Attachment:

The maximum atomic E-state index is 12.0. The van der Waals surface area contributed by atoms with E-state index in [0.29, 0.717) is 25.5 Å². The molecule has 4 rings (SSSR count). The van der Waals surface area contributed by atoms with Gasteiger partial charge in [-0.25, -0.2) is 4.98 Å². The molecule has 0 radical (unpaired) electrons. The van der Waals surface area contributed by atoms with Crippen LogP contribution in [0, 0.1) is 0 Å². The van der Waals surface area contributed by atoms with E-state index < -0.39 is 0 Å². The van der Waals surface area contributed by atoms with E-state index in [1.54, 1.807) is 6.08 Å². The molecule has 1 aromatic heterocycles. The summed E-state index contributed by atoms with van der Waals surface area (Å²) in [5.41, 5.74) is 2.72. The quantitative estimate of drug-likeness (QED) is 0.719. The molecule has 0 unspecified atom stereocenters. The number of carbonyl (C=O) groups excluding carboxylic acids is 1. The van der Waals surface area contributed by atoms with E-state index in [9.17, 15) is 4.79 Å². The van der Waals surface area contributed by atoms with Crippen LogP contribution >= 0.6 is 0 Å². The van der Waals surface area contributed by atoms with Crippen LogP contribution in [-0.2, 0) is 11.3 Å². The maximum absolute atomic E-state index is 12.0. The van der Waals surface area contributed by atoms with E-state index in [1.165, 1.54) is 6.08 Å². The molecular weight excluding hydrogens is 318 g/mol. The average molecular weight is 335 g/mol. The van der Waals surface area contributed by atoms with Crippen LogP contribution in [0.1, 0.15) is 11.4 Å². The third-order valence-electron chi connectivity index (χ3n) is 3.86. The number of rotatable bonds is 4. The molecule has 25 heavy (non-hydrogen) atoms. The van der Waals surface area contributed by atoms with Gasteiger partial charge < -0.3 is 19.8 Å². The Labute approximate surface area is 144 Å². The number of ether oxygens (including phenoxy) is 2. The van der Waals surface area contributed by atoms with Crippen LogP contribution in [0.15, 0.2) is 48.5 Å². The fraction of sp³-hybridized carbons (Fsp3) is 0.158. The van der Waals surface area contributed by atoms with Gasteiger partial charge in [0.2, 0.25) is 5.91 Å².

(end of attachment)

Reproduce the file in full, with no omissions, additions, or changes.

The maximum atomic E-state index is 12.0. The van der Waals surface area contributed by atoms with E-state index in [0.29, 0.717) is 25.5 Å². The molecule has 4 rings (SSSR count). The van der Waals surface area contributed by atoms with Gasteiger partial charge in [-0.25, -0.2) is 4.98 Å². The molecule has 0 radical (unpaired) electrons. The van der Waals surface area contributed by atoms with Crippen LogP contribution in [0, 0.1) is 0 Å². The van der Waals surface area contributed by atoms with E-state index < -0.39 is 0 Å². The van der Waals surface area contributed by atoms with E-state index in [1.54, 1.807) is 6.08 Å². The molecule has 1 aromatic heterocycles. The summed E-state index contributed by atoms with van der Waals surface area (Å²) in [5.41, 5.74) is 2.72. The quantitative estimate of drug-likeness (QED) is 0.719. The molecule has 0 unspecified atom stereocenters. The number of carbonyl (C=O) groups excluding carboxylic acids is 1. The van der Waals surface area contributed by atoms with E-state index in [9.17, 15) is 4.79 Å². The van der Waals surface area contributed by atoms with Crippen LogP contribution >= 0.6 is 0 Å². The van der Waals surface area contributed by atoms with Crippen LogP contribution in [-0.2, 0) is 11.3 Å². The maximum absolute atomic E-state index is 12.0. The van der Waals surface area contributed by atoms with E-state index in [1.165, 1.54) is 6.08 Å². The molecular weight excluding hydrogens is 318 g/mol. The average molecular weight is 335 g/mol. The van der Waals surface area contributed by atoms with Crippen LogP contribution in [0.1, 0.15) is 11.4 Å². The third-order valence-electron chi connectivity index (χ3n) is 3.86. The number of rotatable bonds is 4. The molecule has 25 heavy (non-hydrogen) atoms. The van der Waals surface area contributed by atoms with Gasteiger partial charge < -0.3 is 19.8 Å². The Labute approximate surface area is 144 Å². The number of ether oxygens (including phenoxy) is 2. The van der Waals surface area contributed by atoms with Crippen LogP contribution in [0.15, 0.2) is 48.5 Å². The fraction of sp³-hybridized carbons (Fsp3) is 0.158. The van der Waals surface area contributed by atoms with Gasteiger partial charge in [0.2, 0.25) is 5.91 Å².